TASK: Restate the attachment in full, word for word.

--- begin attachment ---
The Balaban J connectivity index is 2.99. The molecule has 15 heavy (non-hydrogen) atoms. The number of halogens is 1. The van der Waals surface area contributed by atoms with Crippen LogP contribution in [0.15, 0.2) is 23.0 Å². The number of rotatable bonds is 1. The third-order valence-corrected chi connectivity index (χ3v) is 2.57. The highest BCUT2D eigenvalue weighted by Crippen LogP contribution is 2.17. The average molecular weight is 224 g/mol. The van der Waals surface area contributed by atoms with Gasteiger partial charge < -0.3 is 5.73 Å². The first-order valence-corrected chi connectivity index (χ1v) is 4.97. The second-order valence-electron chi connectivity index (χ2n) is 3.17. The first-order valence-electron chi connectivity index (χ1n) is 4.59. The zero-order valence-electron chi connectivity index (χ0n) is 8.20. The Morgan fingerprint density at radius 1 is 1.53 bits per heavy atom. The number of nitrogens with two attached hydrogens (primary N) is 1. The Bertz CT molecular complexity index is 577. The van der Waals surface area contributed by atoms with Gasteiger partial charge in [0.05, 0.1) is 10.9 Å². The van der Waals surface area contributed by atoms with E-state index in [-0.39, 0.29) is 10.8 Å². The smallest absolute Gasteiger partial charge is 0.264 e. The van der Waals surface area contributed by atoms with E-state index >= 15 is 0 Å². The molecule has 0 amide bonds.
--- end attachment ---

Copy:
The Balaban J connectivity index is 2.99. The molecule has 15 heavy (non-hydrogen) atoms. The number of halogens is 1. The van der Waals surface area contributed by atoms with Crippen LogP contribution in [0.15, 0.2) is 23.0 Å². The number of rotatable bonds is 1. The third-order valence-corrected chi connectivity index (χ3v) is 2.57. The highest BCUT2D eigenvalue weighted by Crippen LogP contribution is 2.17. The average molecular weight is 224 g/mol. The van der Waals surface area contributed by atoms with Gasteiger partial charge < -0.3 is 5.73 Å². The first-order valence-corrected chi connectivity index (χ1v) is 4.97. The second-order valence-electron chi connectivity index (χ2n) is 3.17. The first-order valence-electron chi connectivity index (χ1n) is 4.59. The zero-order valence-electron chi connectivity index (χ0n) is 8.20. The Morgan fingerprint density at radius 1 is 1.53 bits per heavy atom. The number of nitrogens with two attached hydrogens (primary N) is 1. The Bertz CT molecular complexity index is 577. The van der Waals surface area contributed by atoms with Gasteiger partial charge in [0.05, 0.1) is 10.9 Å². The van der Waals surface area contributed by atoms with E-state index in [-0.39, 0.29) is 10.8 Å². The smallest absolute Gasteiger partial charge is 0.264 e. The van der Waals surface area contributed by atoms with E-state index >= 15 is 0 Å². The molecule has 0 amide bonds.